The Canadian federal government has committed to legalize, regulate, and restrict non-medical cannabis use by adults in 2018. To prepare for monitoring the health, social and economic impacts of this policy change, a greater understanding of the long-term trends in the prevalence of cannabis use in Canada is needed.
DATA AND METHODS:
Nine national surveys of the household population collected information about cannabis use during the period from 1985 through 2015. These surveys are examined for comparability. The data are used to estimate past-year (current) cannabis use (total, and by sex and age). Based on the most comparable data, trends in use from 2004 through 2015 are estimated.
From 1985 through 2015, past-year cannabis use increased overall. Analysis of comparable data from the Canadian Tobacco Use Monitoring Survey and the Canadian Tobacco, Alcohol and Drugs Survey for the 2004-to-2015 period suggests that use was stable among 15- to 17-year-old males, decreased among 15- to 17-year-old females and among 18- to 24-year-olds (both sexes), and increased among people aged 25 or older.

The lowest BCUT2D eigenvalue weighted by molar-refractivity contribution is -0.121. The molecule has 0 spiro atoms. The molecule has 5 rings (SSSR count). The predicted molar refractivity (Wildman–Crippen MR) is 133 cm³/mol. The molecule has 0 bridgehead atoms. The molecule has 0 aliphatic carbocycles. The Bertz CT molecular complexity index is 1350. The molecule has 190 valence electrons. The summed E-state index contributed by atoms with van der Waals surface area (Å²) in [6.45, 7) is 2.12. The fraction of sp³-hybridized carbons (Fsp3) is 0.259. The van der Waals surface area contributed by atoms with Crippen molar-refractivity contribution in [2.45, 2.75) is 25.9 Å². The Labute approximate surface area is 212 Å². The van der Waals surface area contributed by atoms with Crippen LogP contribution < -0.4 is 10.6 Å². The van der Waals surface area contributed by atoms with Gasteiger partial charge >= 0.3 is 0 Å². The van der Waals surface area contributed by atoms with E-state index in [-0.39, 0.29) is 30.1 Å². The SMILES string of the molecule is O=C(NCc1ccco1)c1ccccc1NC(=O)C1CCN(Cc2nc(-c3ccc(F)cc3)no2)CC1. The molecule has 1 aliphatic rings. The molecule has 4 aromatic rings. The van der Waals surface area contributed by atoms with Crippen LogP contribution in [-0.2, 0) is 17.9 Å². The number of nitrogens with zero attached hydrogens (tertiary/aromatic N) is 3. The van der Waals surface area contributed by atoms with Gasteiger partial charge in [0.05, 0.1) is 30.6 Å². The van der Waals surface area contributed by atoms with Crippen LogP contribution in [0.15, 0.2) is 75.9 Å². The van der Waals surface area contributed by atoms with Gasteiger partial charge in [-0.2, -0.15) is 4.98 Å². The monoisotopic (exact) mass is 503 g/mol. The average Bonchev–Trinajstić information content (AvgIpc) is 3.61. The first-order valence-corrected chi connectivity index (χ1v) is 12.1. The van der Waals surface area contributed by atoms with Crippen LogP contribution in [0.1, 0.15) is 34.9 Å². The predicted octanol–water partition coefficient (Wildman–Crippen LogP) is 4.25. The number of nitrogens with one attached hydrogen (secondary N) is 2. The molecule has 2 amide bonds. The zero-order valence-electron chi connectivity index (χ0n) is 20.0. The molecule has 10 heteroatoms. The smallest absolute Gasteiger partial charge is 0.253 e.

According to data from national population surveys, since 2004, cannabis use was stable or decreased among youth, and rose among adults. Results highlight the importance of consistent monitoring of use in the pre-and post-legalization periods.
Cochran-Armitage test; controlled and illegal drugs; marijuana; risk behaviour; substance use; trend analysis
- PMID: 29465739